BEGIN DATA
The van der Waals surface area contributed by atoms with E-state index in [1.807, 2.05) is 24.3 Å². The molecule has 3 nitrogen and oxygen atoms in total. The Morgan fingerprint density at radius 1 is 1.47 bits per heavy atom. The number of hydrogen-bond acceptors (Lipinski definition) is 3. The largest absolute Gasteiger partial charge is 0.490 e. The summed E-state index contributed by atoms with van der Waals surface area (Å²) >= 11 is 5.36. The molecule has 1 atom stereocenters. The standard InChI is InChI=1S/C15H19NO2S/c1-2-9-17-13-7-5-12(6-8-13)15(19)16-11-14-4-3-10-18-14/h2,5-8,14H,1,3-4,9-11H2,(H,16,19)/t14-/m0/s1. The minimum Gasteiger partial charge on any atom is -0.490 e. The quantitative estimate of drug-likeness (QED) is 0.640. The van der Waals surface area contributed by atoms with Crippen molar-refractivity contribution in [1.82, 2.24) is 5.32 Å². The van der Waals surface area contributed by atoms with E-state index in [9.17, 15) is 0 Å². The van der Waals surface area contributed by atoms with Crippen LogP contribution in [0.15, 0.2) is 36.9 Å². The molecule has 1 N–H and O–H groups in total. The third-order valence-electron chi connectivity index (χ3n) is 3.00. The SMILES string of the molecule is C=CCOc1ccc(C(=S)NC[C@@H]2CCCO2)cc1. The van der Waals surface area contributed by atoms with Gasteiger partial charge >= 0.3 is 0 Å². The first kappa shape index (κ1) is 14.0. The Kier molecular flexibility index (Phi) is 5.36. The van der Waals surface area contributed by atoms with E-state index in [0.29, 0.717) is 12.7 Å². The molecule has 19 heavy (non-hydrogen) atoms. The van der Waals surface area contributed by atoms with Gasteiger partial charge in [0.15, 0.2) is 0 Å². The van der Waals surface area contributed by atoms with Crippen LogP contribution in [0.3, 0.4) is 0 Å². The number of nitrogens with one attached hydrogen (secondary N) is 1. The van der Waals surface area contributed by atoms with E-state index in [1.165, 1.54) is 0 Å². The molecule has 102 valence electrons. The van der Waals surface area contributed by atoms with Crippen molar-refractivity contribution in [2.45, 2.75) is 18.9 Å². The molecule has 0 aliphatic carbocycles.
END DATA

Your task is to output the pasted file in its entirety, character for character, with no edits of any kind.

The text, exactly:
The van der Waals surface area contributed by atoms with E-state index in [1.807, 2.05) is 24.3 Å². The molecule has 3 nitrogen and oxygen atoms in total. The Morgan fingerprint density at radius 1 is 1.47 bits per heavy atom. The number of hydrogen-bond acceptors (Lipinski definition) is 3. The largest absolute Gasteiger partial charge is 0.490 e. The summed E-state index contributed by atoms with van der Waals surface area (Å²) >= 11 is 5.36. The molecule has 1 atom stereocenters. The standard InChI is InChI=1S/C15H19NO2S/c1-2-9-17-13-7-5-12(6-8-13)15(19)16-11-14-4-3-10-18-14/h2,5-8,14H,1,3-4,9-11H2,(H,16,19)/t14-/m0/s1. The minimum Gasteiger partial charge on any atom is -0.490 e. The quantitative estimate of drug-likeness (QED) is 0.640. The van der Waals surface area contributed by atoms with Crippen molar-refractivity contribution in [1.82, 2.24) is 5.32 Å². The van der Waals surface area contributed by atoms with E-state index in [9.17, 15) is 0 Å². The van der Waals surface area contributed by atoms with Crippen LogP contribution in [0.15, 0.2) is 36.9 Å². The molecule has 1 N–H and O–H groups in total. The third-order valence-electron chi connectivity index (χ3n) is 3.00. The SMILES string of the molecule is C=CCOc1ccc(C(=S)NC[C@@H]2CCCO2)cc1. The van der Waals surface area contributed by atoms with Gasteiger partial charge >= 0.3 is 0 Å². The first kappa shape index (κ1) is 14.0. The Kier molecular flexibility index (Phi) is 5.36. The van der Waals surface area contributed by atoms with E-state index in [0.29, 0.717) is 12.7 Å². The molecule has 19 heavy (non-hydrogen) atoms. The van der Waals surface area contributed by atoms with Gasteiger partial charge in [0.15, 0.2) is 0 Å². The van der Waals surface area contributed by atoms with Crippen LogP contribution in [0.3, 0.4) is 0 Å². The number of nitrogens with one attached hydrogen (secondary N) is 1. The van der Waals surface area contributed by atoms with E-state index in [1.165, 1.54) is 0 Å². The molecule has 102 valence electrons. The van der Waals surface area contributed by atoms with Crippen molar-refractivity contribution in [2.45, 2.75) is 18.9 Å². The molecule has 0 aliphatic carbocycles.